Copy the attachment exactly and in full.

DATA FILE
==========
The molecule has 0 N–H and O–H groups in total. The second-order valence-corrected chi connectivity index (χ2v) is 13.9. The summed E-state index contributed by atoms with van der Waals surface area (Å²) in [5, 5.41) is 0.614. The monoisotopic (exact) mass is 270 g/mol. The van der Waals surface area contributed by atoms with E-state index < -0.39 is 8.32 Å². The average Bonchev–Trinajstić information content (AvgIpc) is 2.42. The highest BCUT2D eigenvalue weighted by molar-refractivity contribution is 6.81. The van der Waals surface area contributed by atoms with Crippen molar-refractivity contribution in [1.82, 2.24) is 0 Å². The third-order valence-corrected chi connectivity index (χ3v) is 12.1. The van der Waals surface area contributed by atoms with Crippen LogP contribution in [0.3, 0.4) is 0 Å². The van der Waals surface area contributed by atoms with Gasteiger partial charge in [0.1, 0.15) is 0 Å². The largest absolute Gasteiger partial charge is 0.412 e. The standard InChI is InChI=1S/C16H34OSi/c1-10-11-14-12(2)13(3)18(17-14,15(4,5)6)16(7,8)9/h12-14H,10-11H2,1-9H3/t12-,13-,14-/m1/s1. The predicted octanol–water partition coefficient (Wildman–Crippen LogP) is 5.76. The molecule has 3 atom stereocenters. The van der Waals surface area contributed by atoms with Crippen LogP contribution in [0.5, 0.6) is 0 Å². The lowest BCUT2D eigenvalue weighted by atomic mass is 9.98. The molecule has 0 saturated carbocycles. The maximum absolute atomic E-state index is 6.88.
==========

The molecule has 0 N–H and O–H groups in total. The second-order valence-corrected chi connectivity index (χ2v) is 13.9. The summed E-state index contributed by atoms with van der Waals surface area (Å²) in [5, 5.41) is 0.614. The monoisotopic (exact) mass is 270 g/mol. The van der Waals surface area contributed by atoms with E-state index < -0.39 is 8.32 Å². The average Bonchev–Trinajstić information content (AvgIpc) is 2.42. The highest BCUT2D eigenvalue weighted by molar-refractivity contribution is 6.81. The van der Waals surface area contributed by atoms with Crippen molar-refractivity contribution in [1.82, 2.24) is 0 Å². The third-order valence-corrected chi connectivity index (χ3v) is 12.1. The van der Waals surface area contributed by atoms with Crippen LogP contribution in [0.3, 0.4) is 0 Å². The van der Waals surface area contributed by atoms with Gasteiger partial charge in [0.1, 0.15) is 0 Å². The largest absolute Gasteiger partial charge is 0.412 e. The standard InChI is InChI=1S/C16H34OSi/c1-10-11-14-12(2)13(3)18(17-14,15(4,5)6)16(7,8)9/h12-14H,10-11H2,1-9H3/t12-,13-,14-/m1/s1. The predicted octanol–water partition coefficient (Wildman–Crippen LogP) is 5.76. The molecule has 3 atom stereocenters. The van der Waals surface area contributed by atoms with Crippen LogP contribution in [0.5, 0.6) is 0 Å². The lowest BCUT2D eigenvalue weighted by atomic mass is 9.98. The molecule has 0 saturated carbocycles. The maximum absolute atomic E-state index is 6.88.